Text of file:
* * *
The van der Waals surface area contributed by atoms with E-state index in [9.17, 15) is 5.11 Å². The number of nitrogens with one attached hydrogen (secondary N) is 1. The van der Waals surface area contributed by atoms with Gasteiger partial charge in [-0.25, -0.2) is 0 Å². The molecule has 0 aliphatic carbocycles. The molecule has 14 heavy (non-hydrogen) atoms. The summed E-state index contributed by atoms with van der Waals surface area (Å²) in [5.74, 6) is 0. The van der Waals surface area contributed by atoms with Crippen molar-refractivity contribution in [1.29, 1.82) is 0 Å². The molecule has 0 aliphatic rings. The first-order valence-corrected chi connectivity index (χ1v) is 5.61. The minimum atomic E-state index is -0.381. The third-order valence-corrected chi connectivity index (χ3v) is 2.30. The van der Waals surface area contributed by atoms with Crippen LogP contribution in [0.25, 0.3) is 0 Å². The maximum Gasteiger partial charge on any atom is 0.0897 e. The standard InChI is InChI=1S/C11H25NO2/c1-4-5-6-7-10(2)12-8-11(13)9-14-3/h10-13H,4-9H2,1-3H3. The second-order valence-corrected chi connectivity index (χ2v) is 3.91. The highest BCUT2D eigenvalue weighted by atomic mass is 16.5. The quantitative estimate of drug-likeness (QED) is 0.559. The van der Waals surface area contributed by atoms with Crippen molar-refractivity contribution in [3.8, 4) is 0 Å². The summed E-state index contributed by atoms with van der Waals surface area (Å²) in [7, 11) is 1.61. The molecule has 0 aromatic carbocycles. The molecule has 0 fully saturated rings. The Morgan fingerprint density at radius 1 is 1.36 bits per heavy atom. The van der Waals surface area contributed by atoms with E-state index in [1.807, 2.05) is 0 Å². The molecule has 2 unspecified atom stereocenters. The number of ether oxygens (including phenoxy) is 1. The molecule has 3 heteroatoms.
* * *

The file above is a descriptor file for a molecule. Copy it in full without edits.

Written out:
The van der Waals surface area contributed by atoms with E-state index in [9.17, 15) is 5.11 Å². The number of nitrogens with one attached hydrogen (secondary N) is 1. The van der Waals surface area contributed by atoms with Gasteiger partial charge in [-0.25, -0.2) is 0 Å². The molecule has 0 aliphatic carbocycles. The molecule has 14 heavy (non-hydrogen) atoms. The summed E-state index contributed by atoms with van der Waals surface area (Å²) in [5.74, 6) is 0. The van der Waals surface area contributed by atoms with Crippen molar-refractivity contribution in [1.29, 1.82) is 0 Å². The molecule has 0 aliphatic rings. The first-order valence-corrected chi connectivity index (χ1v) is 5.61. The minimum atomic E-state index is -0.381. The third-order valence-corrected chi connectivity index (χ3v) is 2.30. The van der Waals surface area contributed by atoms with Crippen LogP contribution in [0.25, 0.3) is 0 Å². The maximum Gasteiger partial charge on any atom is 0.0897 e. The standard InChI is InChI=1S/C11H25NO2/c1-4-5-6-7-10(2)12-8-11(13)9-14-3/h10-13H,4-9H2,1-3H3. The second-order valence-corrected chi connectivity index (χ2v) is 3.91. The highest BCUT2D eigenvalue weighted by atomic mass is 16.5. The quantitative estimate of drug-likeness (QED) is 0.559. The van der Waals surface area contributed by atoms with Crippen molar-refractivity contribution in [3.8, 4) is 0 Å². The summed E-state index contributed by atoms with van der Waals surface area (Å²) in [7, 11) is 1.61. The molecule has 0 aromatic carbocycles. The molecule has 0 fully saturated rings. The Morgan fingerprint density at radius 1 is 1.36 bits per heavy atom. The van der Waals surface area contributed by atoms with E-state index in [1.807, 2.05) is 0 Å². The molecule has 2 unspecified atom stereocenters. The number of ether oxygens (including phenoxy) is 1. The molecule has 3 heteroatoms.